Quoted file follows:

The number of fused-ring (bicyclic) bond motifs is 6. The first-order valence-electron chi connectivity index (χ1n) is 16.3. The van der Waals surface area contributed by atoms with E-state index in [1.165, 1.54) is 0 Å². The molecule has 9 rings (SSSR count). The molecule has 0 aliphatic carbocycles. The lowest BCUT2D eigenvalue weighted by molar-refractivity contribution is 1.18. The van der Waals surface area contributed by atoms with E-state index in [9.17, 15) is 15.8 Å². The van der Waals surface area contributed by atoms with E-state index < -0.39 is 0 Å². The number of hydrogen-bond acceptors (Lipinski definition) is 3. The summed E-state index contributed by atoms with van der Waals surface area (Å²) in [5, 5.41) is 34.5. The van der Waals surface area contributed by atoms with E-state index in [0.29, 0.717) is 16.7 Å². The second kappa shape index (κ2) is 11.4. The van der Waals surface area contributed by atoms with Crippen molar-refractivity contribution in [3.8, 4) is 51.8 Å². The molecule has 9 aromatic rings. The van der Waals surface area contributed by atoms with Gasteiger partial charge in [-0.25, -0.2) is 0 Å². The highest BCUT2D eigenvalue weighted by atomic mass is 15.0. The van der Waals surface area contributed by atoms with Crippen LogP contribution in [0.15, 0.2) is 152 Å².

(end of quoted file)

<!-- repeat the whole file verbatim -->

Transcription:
The number of fused-ring (bicyclic) bond motifs is 6. The first-order valence-electron chi connectivity index (χ1n) is 16.3. The van der Waals surface area contributed by atoms with E-state index in [1.165, 1.54) is 0 Å². The molecule has 9 rings (SSSR count). The molecule has 0 aliphatic carbocycles. The lowest BCUT2D eigenvalue weighted by molar-refractivity contribution is 1.18. The van der Waals surface area contributed by atoms with E-state index in [9.17, 15) is 15.8 Å². The van der Waals surface area contributed by atoms with E-state index < -0.39 is 0 Å². The number of hydrogen-bond acceptors (Lipinski definition) is 3. The summed E-state index contributed by atoms with van der Waals surface area (Å²) in [5, 5.41) is 34.5. The van der Waals surface area contributed by atoms with E-state index in [0.29, 0.717) is 16.7 Å². The second kappa shape index (κ2) is 11.4. The van der Waals surface area contributed by atoms with Crippen molar-refractivity contribution in [3.8, 4) is 51.8 Å². The molecule has 9 aromatic rings. The van der Waals surface area contributed by atoms with Gasteiger partial charge in [-0.25, -0.2) is 0 Å². The highest BCUT2D eigenvalue weighted by atomic mass is 15.0. The van der Waals surface area contributed by atoms with Crippen LogP contribution in [0.15, 0.2) is 152 Å².